About this Recording
8.572430-31 - SCHUMANN, R.: Scenen aus Goethes Faust (Scenes from Goethe's Faust) (Warsaw Boys' Choir, Warsaw Philharmonic Choir and Orchestra, Wit)

Robert Schumann (1810–1856)
Scenes from Goethe’s Faust, WoO 3


Sorge, Engel, Magna Peccatrix – Iwona Hossa (Soprano I)
Gretchen, Una Poenitentium, Not – Christiane Libor (Soprano II)
Mulier Samaritana, Mangel – Anna Lubańska (Alto I)
Marthe, Maria Aegyptiaca, Schuld, Mater Gloriosa – Ewa Marciniec (Alto II)
Ariel, Pater Ecstaticus – Daniel Kirch (Tenor)
Faust, Doctor Marianus, Pater Seraphicus – Jaakko Kortekangas (Baritone)
Mephistopheles, Böser Geist, Pater Profundus – Andrew Gangestad (Bass)
Lemuren / Selige Knaben – Warsaw Boys’ Choir
Büßerinnen – Women of the Warsaw Philharmonic Choir
Chor / Chorus Mysticus – Warsaw Philharmonic Choir

Robert Schumann is in many ways typical of the age in which he lived, combining in his music a number of the principal characteristics of Romanticism, as he did in his life. Born in Zwickau in 1810, the son of a bookseller, publisher and writer, he showed an early interest in literature and was to make a name for himself in later years as a writer and as editor of the Neue Zeitschrift für Musik, a journal launched in 1834. His father had encouraged his literary and musical interests and had at one time thought of sending him to study with Weber, a proposal that was abandoned with the death of the latter, closely followed by the death of Schumann’s father.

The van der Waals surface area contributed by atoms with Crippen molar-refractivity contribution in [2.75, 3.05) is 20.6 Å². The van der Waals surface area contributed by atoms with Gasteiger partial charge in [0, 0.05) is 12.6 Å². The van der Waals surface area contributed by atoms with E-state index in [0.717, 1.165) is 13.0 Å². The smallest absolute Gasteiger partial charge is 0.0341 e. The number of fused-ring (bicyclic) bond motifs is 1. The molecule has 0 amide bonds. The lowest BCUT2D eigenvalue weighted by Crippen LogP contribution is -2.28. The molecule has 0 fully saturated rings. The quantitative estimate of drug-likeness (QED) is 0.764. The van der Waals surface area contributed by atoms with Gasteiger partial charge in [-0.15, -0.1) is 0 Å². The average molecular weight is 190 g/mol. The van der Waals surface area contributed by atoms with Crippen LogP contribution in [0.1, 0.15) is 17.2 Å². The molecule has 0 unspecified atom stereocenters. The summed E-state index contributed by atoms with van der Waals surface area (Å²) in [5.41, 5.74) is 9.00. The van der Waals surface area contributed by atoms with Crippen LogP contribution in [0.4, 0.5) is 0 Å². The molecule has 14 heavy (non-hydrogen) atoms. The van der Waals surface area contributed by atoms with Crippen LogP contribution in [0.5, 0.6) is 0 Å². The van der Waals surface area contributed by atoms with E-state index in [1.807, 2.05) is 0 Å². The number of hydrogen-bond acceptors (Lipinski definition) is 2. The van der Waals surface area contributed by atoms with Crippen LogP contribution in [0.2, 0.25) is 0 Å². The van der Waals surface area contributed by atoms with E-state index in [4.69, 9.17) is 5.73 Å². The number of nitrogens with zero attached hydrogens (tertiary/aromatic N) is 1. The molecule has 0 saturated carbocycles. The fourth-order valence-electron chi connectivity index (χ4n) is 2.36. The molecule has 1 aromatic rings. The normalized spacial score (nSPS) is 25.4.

Schumann’s career now followed a more conventional course. In 1828 he entered the University of Leipzig, where his attention to his studies was as intermittent as it was to be the following year at Heidelberg. He was eventually able to persuade his mother and guardian that he should be allowed to study music under the well-known piano teacher Friedrich Wieck, whose energies had been directed with some intensity towards the training of his own daughter Clara, a pianist of prodigious early talent. Schumann’s ambitions as a pianist, however, were frustrated by a weakness in the fingers, whatever its true cause, and his other musical studies had, at the very least, lacked application. Nevertheless in the 1830s he wrote a great deal of music for the piano, often in the form of shorter, genre pieces, with some extra-musical literary or autobiographical association. There was an affair with one of Wieck’s pupils, later broken off, but by 1835 he had begun to turn his attention to Clara Wieck, nine years his junior. Wieck had good reason to object to the liaison. His daughter had a career before her as a concert performer and Schumann had shown signs of instability of character, whatever his abilities as a composer might be. Matters were taken to an extreme when resort was had to litigation, in order to prevent what Wieck saw as a disastrous marriage.